India’s Directorate General of Civil Aviation (DGCA) has issued a show cause notice to SpiceJet following a spate of incidents since April.

In the show cause notice released on 5 July, DGCA director air safety, Sanit Kumar, says SpiceJet is required to respond within three weeks as to why action should not be taken against the airline.

The DGCA says it is concerned as to whether the airline is providing a safe, efficient and reliable service.

It highlights the spate of incidents at the airline since 1 April and says a financial assessment the DGCA conducted in September revealed SpiceJet is operating on a ‘cash and carry’ basis and that it has been late in paying some suppliers, leading to a shortage of spare parts.

The DGCA says the shortage of spares is then leading to a “frequent invoking of minimum equipment lists (MEL).”

It says because most of the incidents relate to either aircraft component failure or system failure it is concerned an investigation into the airline may reveal poor internal safety oversight and inadequate maintenance actions.

The DGCA also says when SpiceJet’s aircraft experienced the technical issues, that were reported, it was then operating with “degraded safety margin”. 

The DGCA stops short of mentioning possible action it may take against the airline, as the show cause notice gives the airline an opportunity to first respond to the DGCA’s concerns.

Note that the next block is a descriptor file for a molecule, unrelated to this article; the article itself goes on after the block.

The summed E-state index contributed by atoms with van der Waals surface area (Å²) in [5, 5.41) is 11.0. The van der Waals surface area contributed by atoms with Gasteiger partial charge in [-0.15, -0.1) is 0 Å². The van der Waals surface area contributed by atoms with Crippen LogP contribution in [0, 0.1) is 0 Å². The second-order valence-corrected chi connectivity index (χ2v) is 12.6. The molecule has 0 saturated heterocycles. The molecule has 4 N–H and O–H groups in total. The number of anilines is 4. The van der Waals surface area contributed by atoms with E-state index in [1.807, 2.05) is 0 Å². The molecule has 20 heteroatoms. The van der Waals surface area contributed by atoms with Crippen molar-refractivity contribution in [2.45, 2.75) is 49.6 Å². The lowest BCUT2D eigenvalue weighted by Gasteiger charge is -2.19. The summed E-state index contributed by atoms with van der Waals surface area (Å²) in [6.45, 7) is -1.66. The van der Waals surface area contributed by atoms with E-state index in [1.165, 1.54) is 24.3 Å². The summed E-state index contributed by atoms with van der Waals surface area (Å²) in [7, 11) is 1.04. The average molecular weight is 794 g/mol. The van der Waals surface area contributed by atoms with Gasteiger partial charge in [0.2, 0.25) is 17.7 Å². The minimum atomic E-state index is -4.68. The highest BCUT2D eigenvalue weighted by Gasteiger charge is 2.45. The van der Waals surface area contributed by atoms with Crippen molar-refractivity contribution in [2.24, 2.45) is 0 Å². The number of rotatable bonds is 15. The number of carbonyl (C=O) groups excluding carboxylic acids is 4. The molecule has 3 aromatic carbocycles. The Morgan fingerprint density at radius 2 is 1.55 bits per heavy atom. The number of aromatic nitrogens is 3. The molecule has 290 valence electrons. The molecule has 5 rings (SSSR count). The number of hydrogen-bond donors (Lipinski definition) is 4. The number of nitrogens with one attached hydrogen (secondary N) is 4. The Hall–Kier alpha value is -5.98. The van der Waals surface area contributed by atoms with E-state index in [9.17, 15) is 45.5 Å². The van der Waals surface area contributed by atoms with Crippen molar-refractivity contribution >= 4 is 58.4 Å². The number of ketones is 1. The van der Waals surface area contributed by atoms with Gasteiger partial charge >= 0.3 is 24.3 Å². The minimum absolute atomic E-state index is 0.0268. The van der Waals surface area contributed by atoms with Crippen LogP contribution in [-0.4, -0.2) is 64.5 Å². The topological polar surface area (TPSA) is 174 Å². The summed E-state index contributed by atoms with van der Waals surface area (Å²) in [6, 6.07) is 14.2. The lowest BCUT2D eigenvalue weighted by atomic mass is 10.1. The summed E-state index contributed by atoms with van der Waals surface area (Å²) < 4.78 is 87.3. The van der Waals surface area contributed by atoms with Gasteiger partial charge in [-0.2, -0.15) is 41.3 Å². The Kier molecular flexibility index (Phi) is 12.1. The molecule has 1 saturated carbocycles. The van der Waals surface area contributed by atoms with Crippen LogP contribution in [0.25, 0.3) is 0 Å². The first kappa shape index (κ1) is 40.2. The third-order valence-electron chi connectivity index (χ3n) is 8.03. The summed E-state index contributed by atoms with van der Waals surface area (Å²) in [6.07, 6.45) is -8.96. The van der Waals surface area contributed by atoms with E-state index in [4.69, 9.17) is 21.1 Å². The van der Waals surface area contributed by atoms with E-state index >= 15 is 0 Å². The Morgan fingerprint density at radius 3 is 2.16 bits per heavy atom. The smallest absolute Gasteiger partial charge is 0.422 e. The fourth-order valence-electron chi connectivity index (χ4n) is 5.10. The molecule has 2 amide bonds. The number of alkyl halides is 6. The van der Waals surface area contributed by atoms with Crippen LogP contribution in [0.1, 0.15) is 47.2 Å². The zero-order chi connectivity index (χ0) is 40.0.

SpiceJet’s CEO, Ajay Singh, has responded publicly by issuing a statement saying: “We have to be doubly careful. We will rigorously inspect aircraft when they leave for a flight, which we already do, but we will strengthen the inspections.”

Singh says to the media that none of the incidents in the last few weeks have anything to do with a shortage of spare parts.

“The aviation sector has been under a great deal of [financial] stress. That does not mean that there can be any compromise on safety. All vendors that are relevant to anything related to safety or spare parts are always paid or settlements are reached with them,” he says.

SpiceJet says on its social media that it has acknowledged the notice and will be responding in the specified time period. The DGCA audited all its aircraft a month ago and were found to be safe, and all flights are conducted in compliance with DGCA regulations, it adds.

Smart Aviation Asia Pacific previously reported on 6 May that DGCA chief, Arun Kumar, says SpiceJet will be facing a full safety audit due to several incidents on various aircraft types in the last six months.

Since the audit, there have been seven more incidents involving either SpiceJet Boeing 737s or De Havilland Aircraft of Canada Dash 8-400s.


Picture Source: Sanjay Rawat

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